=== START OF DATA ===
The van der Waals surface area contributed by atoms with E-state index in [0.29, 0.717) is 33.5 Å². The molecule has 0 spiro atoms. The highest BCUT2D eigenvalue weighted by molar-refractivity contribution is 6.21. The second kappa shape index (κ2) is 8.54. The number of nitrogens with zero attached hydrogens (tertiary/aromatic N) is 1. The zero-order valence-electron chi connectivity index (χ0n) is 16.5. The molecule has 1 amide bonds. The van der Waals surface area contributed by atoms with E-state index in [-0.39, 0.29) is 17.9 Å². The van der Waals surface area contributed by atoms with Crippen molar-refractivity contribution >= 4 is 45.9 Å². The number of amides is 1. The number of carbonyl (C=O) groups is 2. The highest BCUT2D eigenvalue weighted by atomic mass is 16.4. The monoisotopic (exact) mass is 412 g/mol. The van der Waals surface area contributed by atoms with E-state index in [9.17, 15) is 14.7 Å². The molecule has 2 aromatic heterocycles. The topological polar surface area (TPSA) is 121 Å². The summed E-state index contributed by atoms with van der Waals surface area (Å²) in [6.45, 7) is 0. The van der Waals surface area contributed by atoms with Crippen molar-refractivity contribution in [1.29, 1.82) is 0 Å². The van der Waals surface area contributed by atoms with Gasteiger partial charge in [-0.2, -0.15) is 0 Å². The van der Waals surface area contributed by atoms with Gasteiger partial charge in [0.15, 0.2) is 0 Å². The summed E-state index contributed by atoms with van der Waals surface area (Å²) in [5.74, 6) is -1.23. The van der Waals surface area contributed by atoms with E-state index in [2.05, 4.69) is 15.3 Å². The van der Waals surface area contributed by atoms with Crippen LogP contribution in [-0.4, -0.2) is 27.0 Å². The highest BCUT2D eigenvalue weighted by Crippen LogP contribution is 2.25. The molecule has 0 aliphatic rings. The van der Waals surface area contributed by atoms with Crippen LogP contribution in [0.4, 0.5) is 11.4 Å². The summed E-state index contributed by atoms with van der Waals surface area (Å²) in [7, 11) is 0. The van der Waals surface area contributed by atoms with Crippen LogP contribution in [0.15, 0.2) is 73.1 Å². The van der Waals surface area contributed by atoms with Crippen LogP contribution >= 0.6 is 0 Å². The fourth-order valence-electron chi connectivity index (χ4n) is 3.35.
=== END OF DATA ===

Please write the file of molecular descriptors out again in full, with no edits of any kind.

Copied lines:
The van der Waals surface area contributed by atoms with E-state index in [0.29, 0.717) is 33.5 Å². The molecule has 0 spiro atoms. The highest BCUT2D eigenvalue weighted by molar-refractivity contribution is 6.21. The second kappa shape index (κ2) is 8.54. The number of nitrogens with zero attached hydrogens (tertiary/aromatic N) is 1. The zero-order valence-electron chi connectivity index (χ0n) is 16.5. The molecule has 1 amide bonds. The van der Waals surface area contributed by atoms with E-state index in [-0.39, 0.29) is 17.9 Å². The van der Waals surface area contributed by atoms with Crippen molar-refractivity contribution >= 4 is 45.9 Å². The number of amides is 1. The number of carbonyl (C=O) groups is 2. The highest BCUT2D eigenvalue weighted by atomic mass is 16.4. The monoisotopic (exact) mass is 412 g/mol. The van der Waals surface area contributed by atoms with E-state index in [9.17, 15) is 14.7 Å². The molecule has 2 aromatic heterocycles. The topological polar surface area (TPSA) is 121 Å². The summed E-state index contributed by atoms with van der Waals surface area (Å²) in [6.45, 7) is 0. The van der Waals surface area contributed by atoms with Crippen molar-refractivity contribution in [1.29, 1.82) is 0 Å². The van der Waals surface area contributed by atoms with Gasteiger partial charge in [-0.2, -0.15) is 0 Å². The van der Waals surface area contributed by atoms with Gasteiger partial charge in [0.15, 0.2) is 0 Å². The summed E-state index contributed by atoms with van der Waals surface area (Å²) in [5.74, 6) is -1.23. The van der Waals surface area contributed by atoms with E-state index in [2.05, 4.69) is 15.3 Å². The van der Waals surface area contributed by atoms with Crippen LogP contribution in [-0.4, -0.2) is 27.0 Å². The highest BCUT2D eigenvalue weighted by Crippen LogP contribution is 2.25. The molecule has 0 aliphatic rings. The van der Waals surface area contributed by atoms with Crippen LogP contribution in [0.4, 0.5) is 11.4 Å². The summed E-state index contributed by atoms with van der Waals surface area (Å²) in [7, 11) is 0. The van der Waals surface area contributed by atoms with Crippen LogP contribution in [0.15, 0.2) is 73.1 Å². The van der Waals surface area contributed by atoms with Crippen LogP contribution >= 0.6 is 0 Å². The fourth-order valence-electron chi connectivity index (χ4n) is 3.35.